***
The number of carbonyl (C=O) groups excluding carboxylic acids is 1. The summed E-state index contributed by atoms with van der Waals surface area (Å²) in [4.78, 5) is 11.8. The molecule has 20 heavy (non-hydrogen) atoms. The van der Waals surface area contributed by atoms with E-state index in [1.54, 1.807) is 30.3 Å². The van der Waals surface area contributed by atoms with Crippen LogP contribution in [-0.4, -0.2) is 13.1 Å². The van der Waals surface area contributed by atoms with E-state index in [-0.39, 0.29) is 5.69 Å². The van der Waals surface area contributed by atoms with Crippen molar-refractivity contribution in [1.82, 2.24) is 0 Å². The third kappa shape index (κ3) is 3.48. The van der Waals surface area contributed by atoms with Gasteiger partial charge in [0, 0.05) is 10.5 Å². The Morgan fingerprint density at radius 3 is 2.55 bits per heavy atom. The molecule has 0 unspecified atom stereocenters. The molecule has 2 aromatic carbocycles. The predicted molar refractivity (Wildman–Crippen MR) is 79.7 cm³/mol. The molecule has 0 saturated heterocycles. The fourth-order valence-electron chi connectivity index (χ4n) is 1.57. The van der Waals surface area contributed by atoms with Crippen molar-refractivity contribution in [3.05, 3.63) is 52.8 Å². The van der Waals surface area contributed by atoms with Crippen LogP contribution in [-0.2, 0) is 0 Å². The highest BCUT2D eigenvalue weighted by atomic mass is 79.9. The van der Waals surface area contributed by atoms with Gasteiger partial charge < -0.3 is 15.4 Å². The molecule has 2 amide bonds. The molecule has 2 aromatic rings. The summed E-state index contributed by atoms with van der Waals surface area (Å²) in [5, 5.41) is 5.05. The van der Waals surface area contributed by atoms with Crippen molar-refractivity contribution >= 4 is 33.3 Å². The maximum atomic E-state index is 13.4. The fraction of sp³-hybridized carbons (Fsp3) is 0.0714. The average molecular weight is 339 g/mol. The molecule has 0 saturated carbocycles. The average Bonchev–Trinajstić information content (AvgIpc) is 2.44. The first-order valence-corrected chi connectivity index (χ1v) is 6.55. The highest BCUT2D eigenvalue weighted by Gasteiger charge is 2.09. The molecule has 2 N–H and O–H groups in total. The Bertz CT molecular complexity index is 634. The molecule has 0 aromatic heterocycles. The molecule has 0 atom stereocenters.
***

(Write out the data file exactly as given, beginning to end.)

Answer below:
The number of carbonyl (C=O) groups excluding carboxylic acids is 1. The summed E-state index contributed by atoms with van der Waals surface area (Å²) in [4.78, 5) is 11.8. The molecule has 20 heavy (non-hydrogen) atoms. The van der Waals surface area contributed by atoms with E-state index in [1.54, 1.807) is 30.3 Å². The van der Waals surface area contributed by atoms with Crippen LogP contribution in [-0.4, -0.2) is 13.1 Å². The van der Waals surface area contributed by atoms with E-state index in [-0.39, 0.29) is 5.69 Å². The van der Waals surface area contributed by atoms with Crippen molar-refractivity contribution in [1.82, 2.24) is 0 Å². The third kappa shape index (κ3) is 3.48. The van der Waals surface area contributed by atoms with Gasteiger partial charge in [0, 0.05) is 10.5 Å². The Morgan fingerprint density at radius 3 is 2.55 bits per heavy atom. The molecule has 0 unspecified atom stereocenters. The molecule has 2 aromatic carbocycles. The predicted molar refractivity (Wildman–Crippen MR) is 79.7 cm³/mol. The molecule has 0 saturated heterocycles. The fourth-order valence-electron chi connectivity index (χ4n) is 1.57. The van der Waals surface area contributed by atoms with Crippen molar-refractivity contribution in [3.05, 3.63) is 52.8 Å². The van der Waals surface area contributed by atoms with Crippen LogP contribution in [-0.2, 0) is 0 Å². The highest BCUT2D eigenvalue weighted by atomic mass is 79.9. The van der Waals surface area contributed by atoms with Gasteiger partial charge < -0.3 is 15.4 Å². The molecule has 2 amide bonds. The molecule has 2 aromatic rings. The summed E-state index contributed by atoms with van der Waals surface area (Å²) in [5, 5.41) is 5.05. The van der Waals surface area contributed by atoms with Crippen molar-refractivity contribution >= 4 is 33.3 Å². The maximum atomic E-state index is 13.4. The fraction of sp³-hybridized carbons (Fsp3) is 0.0714. The average molecular weight is 339 g/mol. The molecule has 0 saturated carbocycles. The average Bonchev–Trinajstić information content (AvgIpc) is 2.44. The first-order valence-corrected chi connectivity index (χ1v) is 6.55. The highest BCUT2D eigenvalue weighted by Gasteiger charge is 2.09. The molecule has 2 N–H and O–H groups in total. The Bertz CT molecular complexity index is 634. The molecule has 0 aromatic heterocycles. The molecule has 0 atom stereocenters.